Friday, June 09, 2006

Avoid Stimulant Drugs

Avoid Stimulant Drugs

Stimulant drugs increase the risk of stroke and sudden death. They must be used with caution or avoided. The drugs of concern are epinephrine, norepinephrine, ephedrine, pseudoephedrine, phenylpropanolamine, methyphenidate, ampthetamine, and methamphetamine

Cocaine decreases brain perfusion and increases the risk of ischemic stroke. The intake of caffeine will increase the effect of sympathetic amines that are found in weight loss products, cold remedies, cough syrups, energy drinks, and prescription drugs. Sympathetic amines increase blood pressure, heart rate and decrease brain perfusion. Haller and Benowitz warned that: “Dietary supplements that contain ephedra alkaloids (also known as ma huang) and guarana-derived caffeine are widely consumed in the United States for purposes of weight reduction and energy enhancement. A number of reports of adverse reactions to dietary supplements that contain ephedra alkaloids, some of which resulted in permanent injury or death, have appeared in the medical literature. In response to growing concern about the safety of ephedra alkaloids in dietary supplements, the Food and Drug Administration (FDA) requested an independent review of reports of adverse events related to the use of ephedra alkaloids to assess causation and determine the level of risk these products pose to consumers.”

In the US, a FDA advisory committee heard testimony indicating that 2.5 million children take stimulants for ADHD, including nearly 10 percent of all 10-year-old boys in the United States. The use of these agents is much less prevalent in European countries, where the diagnosis of ADHD is relatively uncommon. The popularity of the diagnosis, Adult ADHD is relatively recent leading to at least 1.5 million adults who take stimulants on a daily basis, with 10 percent of users older than 50 years of age. Drug-related events reviewed by the committee included 25 cases of sudden death in children or adults that included myocardial infarction, stroke, and serious heart arrhythmias. The committee concluded: “We rejected the notion that the administration of potent sympathomimetic agents to millions of Americans is appropriate. We sought to emphasize more selective and restricted use, while increasing awareness of potential hazards. We argued that the FDA should act soon and decisively. “

May 26 2006 Canada's health ministry warned individuals with hypertension, heart disease or abnormalities, arthrosclerosis or hyperthyroidism not to take drugs used to manage attention deficit hyperactivity disorder (ADHD). All ADHD drugs stimulate the heart and blood vessels... in some patients this stimulation may result in cardiac arrests, strokes or death.

The drugs of concern mentioned by Health Canada include:

* Adderall XR
* Concerta
* Ritalin and Ritalin SR
* Dexedrine
* Strattera

For updates on drug warnings see our new page Brain Drug Warnings

Also, read the Book of Brain by Stephen Gislason MD

Brain Prescription Drug Warnings

I have progressed from being an enthusiastic supporter of psychotropic drug research and the therapeutic use of mind drugs 30 years ago, to a disenchanted skeptic who is convinced that drug prescriptions to change mood, attitude, thinking and memory are mostly ill-advised and may often be harmful.

I argue that responsible adults need to become better informed about prescription drugs and exercise constraint when seeking and accepting prescriptions that alter their brain function. I will also argue that prescriptions for psychotropic drugs for children and the elderly are increasing unreasonably and need to be voluntarily constrained by physicians, resisted by family members and controlled by government regulators.

Many, if not most, humans alter their consciousness and behavior by deliberately consuming chemicals to alter they way their brain works. The general principal is that materials that enter human noses and mouths play a role in determining the nature and operation of their mind. We could think of this as the local molecular flow through the brain that alters, expands or contracts the contents of the mind. The brain, as the organ of mind, is the receiving set for the wisdom of the universe. If the receiver is out of tune, not working properly, the wisdom of the universe is either not received at all or the message is garbled.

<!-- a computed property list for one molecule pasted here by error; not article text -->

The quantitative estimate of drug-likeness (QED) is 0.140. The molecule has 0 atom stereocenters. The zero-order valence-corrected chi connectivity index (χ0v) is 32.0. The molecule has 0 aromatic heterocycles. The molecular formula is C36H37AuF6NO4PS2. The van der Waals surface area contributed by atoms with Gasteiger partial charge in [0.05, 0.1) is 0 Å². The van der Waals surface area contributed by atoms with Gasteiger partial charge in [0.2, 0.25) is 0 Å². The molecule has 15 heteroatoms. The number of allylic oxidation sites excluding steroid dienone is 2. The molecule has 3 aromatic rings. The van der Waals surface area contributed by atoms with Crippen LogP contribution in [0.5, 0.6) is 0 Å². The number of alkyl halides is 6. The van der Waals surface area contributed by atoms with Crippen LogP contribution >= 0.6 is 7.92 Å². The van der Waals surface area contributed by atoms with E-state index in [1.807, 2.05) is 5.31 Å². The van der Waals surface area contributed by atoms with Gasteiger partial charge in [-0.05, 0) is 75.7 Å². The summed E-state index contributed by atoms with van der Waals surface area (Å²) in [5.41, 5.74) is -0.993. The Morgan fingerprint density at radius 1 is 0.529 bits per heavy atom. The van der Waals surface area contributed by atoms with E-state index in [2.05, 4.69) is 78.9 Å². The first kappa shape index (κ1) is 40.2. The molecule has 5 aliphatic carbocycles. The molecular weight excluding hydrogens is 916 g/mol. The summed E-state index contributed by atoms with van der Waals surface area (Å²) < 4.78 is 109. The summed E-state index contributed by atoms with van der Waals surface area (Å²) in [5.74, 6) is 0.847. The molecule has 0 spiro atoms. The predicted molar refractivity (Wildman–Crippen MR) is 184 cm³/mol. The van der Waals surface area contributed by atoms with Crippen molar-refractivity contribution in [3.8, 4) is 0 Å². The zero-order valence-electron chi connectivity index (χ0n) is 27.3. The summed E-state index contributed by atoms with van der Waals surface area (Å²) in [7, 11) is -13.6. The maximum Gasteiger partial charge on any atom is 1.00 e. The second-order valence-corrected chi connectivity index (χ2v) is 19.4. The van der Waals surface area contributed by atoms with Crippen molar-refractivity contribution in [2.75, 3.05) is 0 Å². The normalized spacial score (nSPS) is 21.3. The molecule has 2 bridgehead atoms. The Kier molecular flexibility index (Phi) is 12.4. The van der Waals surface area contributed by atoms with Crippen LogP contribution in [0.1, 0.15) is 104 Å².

For updates on drug warnings see our new page Brain Drug Warnings

Also, read the Book of Brain by Stephen Gislason MD

Heart Attacks, Strokes and ASA

The use of drugs in cardiovascular medicine is like fashion in clothes design - always changing. The use of Acetylsalicylic Acid (ASA or Aspirin) taken in a small dose daily, has been advocated for many years to reduce the risk heart attacks and strokes. ASA is a platelet inhibitory drug, effective in doses as low as 50 mg per day.

One major shift in 2006 recommendations is based on noticing differences among men and women of different ages. Ridket and Beller pointed out that 95,000 men and women participated in aspirin prevention trials with a net 24% reduction in myocardial infarction and no benefit on stroke; however if you stratify men and women separately, you get 44,000 men with 32% reduction in heart attack. In contrast the 51,000 women had little or no reductions in myocardial infarction, but a significant 19% reduction in the risk of stroke.

A further study looked at the experience of women over the age of 45 more closely. A total of 39,876 women participated in the trial to receive aspirin 100 mg very other day or placebo. The mean follow-up period was 10.1 years. The primary endpoint was first major cardiovascular event, which included nonfatal MI, nonfatal stroke, or cardiovascular death. Secondary endpoints were the individual endpoints of fatal or nonfatal MI, fatal or nonfatal stroke, ischemic stroke, hemorrhagic stroke, and death from cardiovascular causes. Additional analyses included the incidence of death from any cause, transient ischemic attack (TIA), and the need for coronary revascularization.

The characteristics for the groups were similar; participants were 54.6 years of age and more than half were postmenopausal; slightly more than one-quarter were hypertensive and nearly 85% had a 10-year Framingham risk score < 5%. Ridket stated: “Women over the age of 65, have a benefit of stroke reduction associated with low-dose aspirin. In women under age 65, my feelings are go to the gym, lose weight, eat a healthy diet, and maybe the benefit of aspirin is just smaller than we had hoped.”